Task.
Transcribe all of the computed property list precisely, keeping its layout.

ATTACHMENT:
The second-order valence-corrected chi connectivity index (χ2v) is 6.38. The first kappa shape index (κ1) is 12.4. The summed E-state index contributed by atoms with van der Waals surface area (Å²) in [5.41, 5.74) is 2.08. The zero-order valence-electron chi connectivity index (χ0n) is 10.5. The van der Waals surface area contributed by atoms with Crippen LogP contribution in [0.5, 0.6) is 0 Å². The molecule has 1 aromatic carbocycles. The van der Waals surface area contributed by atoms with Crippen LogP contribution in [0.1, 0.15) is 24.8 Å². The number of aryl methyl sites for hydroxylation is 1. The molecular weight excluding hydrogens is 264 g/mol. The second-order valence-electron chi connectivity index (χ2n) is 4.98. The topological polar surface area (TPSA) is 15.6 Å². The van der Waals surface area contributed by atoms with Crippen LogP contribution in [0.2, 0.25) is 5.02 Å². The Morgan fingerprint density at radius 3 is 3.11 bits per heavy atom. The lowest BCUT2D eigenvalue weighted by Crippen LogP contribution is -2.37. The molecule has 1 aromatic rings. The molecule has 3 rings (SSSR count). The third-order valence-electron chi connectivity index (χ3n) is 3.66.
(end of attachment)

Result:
The second-order valence-corrected chi connectivity index (χ2v) is 6.38. The first kappa shape index (κ1) is 12.4. The summed E-state index contributed by atoms with van der Waals surface area (Å²) in [5.41, 5.74) is 2.08. The zero-order valence-electron chi connectivity index (χ0n) is 10.5. The van der Waals surface area contributed by atoms with Crippen LogP contribution in [0.5, 0.6) is 0 Å². The molecule has 1 aromatic carbocycles. The van der Waals surface area contributed by atoms with Crippen LogP contribution in [0.1, 0.15) is 24.8 Å². The number of aryl methyl sites for hydroxylation is 1. The molecular weight excluding hydrogens is 264 g/mol. The second-order valence-electron chi connectivity index (χ2n) is 4.98. The topological polar surface area (TPSA) is 15.6 Å². The van der Waals surface area contributed by atoms with Crippen LogP contribution in [0.2, 0.25) is 5.02 Å². The Morgan fingerprint density at radius 3 is 3.11 bits per heavy atom. The lowest BCUT2D eigenvalue weighted by Crippen LogP contribution is -2.37. The molecule has 1 aromatic rings. The molecule has 3 rings (SSSR count). The third-order valence-electron chi connectivity index (χ3n) is 3.66.